With the sun setting over Brown’s Island, the collective known as Avers waits in the wings. With a knowing look, the band takes to the stage amid roaring applause from the Friday Cheers crowd. As the set begins, a wave of psychedelic euphoria spins through the air. The Avers experience has begun; an experience that stems from the shared longings of each participant to see how far they could take their ideas.
With the sun setting over Brown’s Island, the collective known as Avers waits in the wings. With a knowing look, the band takes to the stage amid roaring applause from the Friday Cheers crowd. As the set begins, a wave of psychedelic euphoria spins through the air. The Avers experience has begun; an experience that stems from the shared longings of each participant to see how far they could take their ideas. Every participant is equally important, and their shared participation in Avers is what prompted Richmond to rave about them from the outset. When anyone talks about music in Richmond these days, Avers is bound to come up–and rightfully so.
Montrose Recording is a legend in its own right. This creative hub evokes a particular air of awe in all of the musicians that have come in contact with it; language alone is insufficient to convey the magic of the Montrose studio atmosphere. In light of this fact, it’s no surprise that Avers’ story begins in this place, with a meeting between Montrose co-owner/Hypercolor guitarist Adrian Olsen and fellow RVA musician James Mason about collaborating on music. They wanted to do something that was different than what they had done in the past–something that could grow into a monstrous phenomenon.
“Mason Brothers were taking a bit of a break and I started writing these songs that wouldn’t fit in that project,” Mason recalls. After catching a set from local Led Zeppelin cover band Zep Replica, Mason felt inspired and reached out to the band’s guitarist, Charlie Glenn, immediately. “I talked to Charlie briefly about taking the style of the riffs played in that band, and create something of our own,” says Mason. Glenn was busy with working on a new full-length by his main project, The Trillions, but this didn’t deter Mason. “After that conversation with Charlie, I met Adrian, and that’s when things started to take off,” Mason says.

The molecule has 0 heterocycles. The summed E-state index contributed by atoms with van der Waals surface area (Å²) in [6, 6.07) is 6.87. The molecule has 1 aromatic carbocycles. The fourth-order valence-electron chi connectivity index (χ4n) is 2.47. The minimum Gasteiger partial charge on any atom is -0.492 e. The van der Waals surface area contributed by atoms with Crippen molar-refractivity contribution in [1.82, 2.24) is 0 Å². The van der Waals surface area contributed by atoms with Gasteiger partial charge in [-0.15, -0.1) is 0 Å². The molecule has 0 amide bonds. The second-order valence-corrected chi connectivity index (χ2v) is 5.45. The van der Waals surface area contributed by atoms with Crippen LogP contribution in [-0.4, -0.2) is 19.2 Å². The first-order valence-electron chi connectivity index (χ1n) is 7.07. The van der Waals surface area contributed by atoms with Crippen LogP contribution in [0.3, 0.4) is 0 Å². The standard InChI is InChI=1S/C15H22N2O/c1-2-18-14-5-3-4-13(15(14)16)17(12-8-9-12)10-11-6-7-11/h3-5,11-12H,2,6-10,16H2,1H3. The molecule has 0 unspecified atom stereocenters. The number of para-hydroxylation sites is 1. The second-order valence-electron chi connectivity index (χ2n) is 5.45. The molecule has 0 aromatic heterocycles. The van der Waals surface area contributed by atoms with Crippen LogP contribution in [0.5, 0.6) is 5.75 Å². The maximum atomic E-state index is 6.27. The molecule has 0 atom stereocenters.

Photo by Zak Billmeier
As soon as Mason showed up at Montrose to discuss this potential project, he felt invigorated. “I stepped foot into Montrose and could just feel this energy instantaneously,” he recalls. “I started explaining what I wanted to work towards, this more psychedelic project, and Adrian was pretty much on board.” After this meeting, the next two members to join were Alexandra Spalding and James Lloyd Hodges. “I mentioned this to Alex and she was into it. James had told me his friend JL showed some interest too and we started pulling things together,” Olsen says.
Hodges was at this point on a short break from Farm Vegas. He had collaborated with Mason in the past. Olsen and Spalding were quite familiar with one another due to their involvement in Richmond group Hypercolor. This was the first time the four had played together, though. “Adrian and I had tried to jam a long time ago and it ended horribly,” Hodges jokes. “But this time was different. We all were locked in and it just came naturally to all of us to write music together.” Avers began with Young Sinclairs’ Joe Lunsford taking on the role of drummer. His presence was chronicled on their debut full-length, Empty Light.
Glenn would soon re-enter the picture as The Trillions began working on their full-length at Montrose. “Montrose is just a dream and working with Adrian is great. He showed me some of the stuff that Avers was working on and I immediately wanted in on it,” Glenn says. Around the same time, the band found themselves in need of a drummer due to some scheduling difficulties on Lunsford’s part. The search ended quickly, as The Head and the Heart’s Tyler Williams had a similar experience to Glenn. “I was at Montrose one night and I found myself excited by what they were all working on,” WIlliams says. In light of Williams’ high-profile connections instigating much of Avers’ early attention, he also adds, ”Even though I joined towards the end, I wasn’t asked to join due to my other band. I want to play music, and during my off time from Head and the Heart, I want to remain active. Avers was my solution to that.”